How a Green Energy System Could Benefit Downtown Sydney

‘It would be cheaper than what we are doing now’

By: Joan Weeks

This artist’s rendition shows some of the Sydney area that could benefit from green energy. (submitted by Efficiency Nova Scotia)

Experts in green energy heating are meeting with the Cape Breton Regional Municipality this week to discuss the potential for a district system for downtown Sydney, N.S.

“It would be cheaper than what we are doing now and is particularly beneficial to Sydney where there is no natural gas available,” said David Brushett, a manager with Efficiency Nova Scotia.

Efficiency Nova Scotia is partnering with CBRM, along with Enwave Energy Corporation, a North American leader in sustainable energy services.

Enwave generally operates in larger municipalities, said Brushett. “So it is very exciting and innovative.”

He said the cheaper heat would be great for revitalizing the downtown and encouraging future development.

Options include geothermal heat from water in the harbour, recovering heat from sewage and using bio-gas from the waste treatment plant to produce heat.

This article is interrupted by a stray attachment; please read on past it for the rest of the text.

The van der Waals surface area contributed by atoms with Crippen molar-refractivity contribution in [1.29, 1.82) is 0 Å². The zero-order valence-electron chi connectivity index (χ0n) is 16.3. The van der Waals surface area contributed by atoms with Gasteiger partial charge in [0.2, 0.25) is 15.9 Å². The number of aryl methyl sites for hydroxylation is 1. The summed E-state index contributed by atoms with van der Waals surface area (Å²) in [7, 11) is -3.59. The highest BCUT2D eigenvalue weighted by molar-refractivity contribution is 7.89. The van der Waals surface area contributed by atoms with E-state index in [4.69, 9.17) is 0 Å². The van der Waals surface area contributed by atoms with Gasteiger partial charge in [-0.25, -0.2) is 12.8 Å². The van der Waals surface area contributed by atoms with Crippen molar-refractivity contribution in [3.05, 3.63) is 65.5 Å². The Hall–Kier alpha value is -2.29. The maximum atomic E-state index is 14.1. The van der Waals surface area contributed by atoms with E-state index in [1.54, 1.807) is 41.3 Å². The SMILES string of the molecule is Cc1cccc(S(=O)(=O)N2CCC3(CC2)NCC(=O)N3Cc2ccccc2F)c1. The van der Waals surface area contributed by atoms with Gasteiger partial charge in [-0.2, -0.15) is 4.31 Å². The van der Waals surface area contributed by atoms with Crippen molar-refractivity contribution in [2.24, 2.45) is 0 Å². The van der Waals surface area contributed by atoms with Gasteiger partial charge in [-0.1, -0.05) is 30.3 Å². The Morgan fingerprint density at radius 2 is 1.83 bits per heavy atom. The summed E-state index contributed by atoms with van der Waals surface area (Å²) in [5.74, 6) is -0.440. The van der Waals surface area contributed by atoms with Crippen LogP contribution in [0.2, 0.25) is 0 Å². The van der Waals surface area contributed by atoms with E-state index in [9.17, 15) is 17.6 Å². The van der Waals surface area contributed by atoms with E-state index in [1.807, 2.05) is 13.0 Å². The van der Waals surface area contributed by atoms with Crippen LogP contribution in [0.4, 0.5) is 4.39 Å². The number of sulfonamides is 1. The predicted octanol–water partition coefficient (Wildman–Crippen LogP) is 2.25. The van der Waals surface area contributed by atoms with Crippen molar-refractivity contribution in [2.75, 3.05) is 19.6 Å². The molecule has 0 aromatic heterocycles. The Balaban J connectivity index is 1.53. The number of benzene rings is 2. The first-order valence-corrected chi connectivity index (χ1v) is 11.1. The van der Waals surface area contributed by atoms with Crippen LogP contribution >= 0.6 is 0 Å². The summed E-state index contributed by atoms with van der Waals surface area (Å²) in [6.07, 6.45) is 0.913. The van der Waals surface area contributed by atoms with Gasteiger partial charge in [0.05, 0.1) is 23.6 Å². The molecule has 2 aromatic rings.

Centre 200 is one of the buildings that could be heated using green technology. (Joan Weeks/ CBC)

Brushett said an exchange system could recover heat from a sewage main near Centre 200. It could be used to heat water for buildings.

A similar system using underwater pipes could extract heat from the harbour. As well, bio-gas from the waste water treatment plant could be put to use.

Halifax Already Using Geothermal

There are already a number of buildings in Halifax using the harbour as a source of heat, including Purdy’s Wharf and Nova Scotia Power’s headquarters.

Brushett said a study will be completed by the end of the summer. At that point, Enwave will decide if it wants to build and operate a system.

“So the cost will be completely paid for by the private company,” he said.

Downtown building owners could then decide whether to convert their heating systems and buy from Enwave.

Courtesy: http://www.cbc.ca/news/

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